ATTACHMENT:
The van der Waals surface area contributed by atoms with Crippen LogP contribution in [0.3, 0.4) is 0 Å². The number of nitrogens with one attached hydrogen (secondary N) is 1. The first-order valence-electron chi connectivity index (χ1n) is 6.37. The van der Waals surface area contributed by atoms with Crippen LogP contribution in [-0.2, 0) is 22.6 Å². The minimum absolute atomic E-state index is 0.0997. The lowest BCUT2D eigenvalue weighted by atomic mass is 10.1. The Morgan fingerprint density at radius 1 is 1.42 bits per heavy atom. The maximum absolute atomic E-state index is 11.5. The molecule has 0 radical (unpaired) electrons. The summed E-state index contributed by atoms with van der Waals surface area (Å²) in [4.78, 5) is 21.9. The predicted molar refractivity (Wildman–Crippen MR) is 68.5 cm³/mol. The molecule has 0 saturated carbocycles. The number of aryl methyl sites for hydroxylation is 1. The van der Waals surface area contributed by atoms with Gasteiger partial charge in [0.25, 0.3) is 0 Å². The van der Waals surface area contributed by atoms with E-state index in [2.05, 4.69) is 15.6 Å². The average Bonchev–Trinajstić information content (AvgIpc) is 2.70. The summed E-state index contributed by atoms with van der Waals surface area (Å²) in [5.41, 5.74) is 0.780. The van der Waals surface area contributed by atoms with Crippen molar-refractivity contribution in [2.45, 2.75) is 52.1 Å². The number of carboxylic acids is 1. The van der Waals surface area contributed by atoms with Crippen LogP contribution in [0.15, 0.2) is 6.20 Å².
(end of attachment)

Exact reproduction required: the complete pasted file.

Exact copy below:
The van der Waals surface area contributed by atoms with Crippen LogP contribution in [0.3, 0.4) is 0 Å². The number of nitrogens with one attached hydrogen (secondary N) is 1. The first-order valence-electron chi connectivity index (χ1n) is 6.37. The van der Waals surface area contributed by atoms with Crippen LogP contribution in [-0.2, 0) is 22.6 Å². The minimum absolute atomic E-state index is 0.0997. The lowest BCUT2D eigenvalue weighted by atomic mass is 10.1. The Morgan fingerprint density at radius 1 is 1.42 bits per heavy atom. The maximum absolute atomic E-state index is 11.5. The molecule has 0 radical (unpaired) electrons. The summed E-state index contributed by atoms with van der Waals surface area (Å²) in [4.78, 5) is 21.9. The predicted molar refractivity (Wildman–Crippen MR) is 68.5 cm³/mol. The molecule has 0 saturated carbocycles. The number of aryl methyl sites for hydroxylation is 1. The van der Waals surface area contributed by atoms with Gasteiger partial charge in [0.25, 0.3) is 0 Å². The van der Waals surface area contributed by atoms with E-state index in [2.05, 4.69) is 15.6 Å². The average Bonchev–Trinajstić information content (AvgIpc) is 2.70. The summed E-state index contributed by atoms with van der Waals surface area (Å²) in [5.41, 5.74) is 0.780. The van der Waals surface area contributed by atoms with Crippen molar-refractivity contribution in [2.45, 2.75) is 52.1 Å². The number of carboxylic acids is 1. The van der Waals surface area contributed by atoms with Crippen LogP contribution in [0.15, 0.2) is 6.20 Å².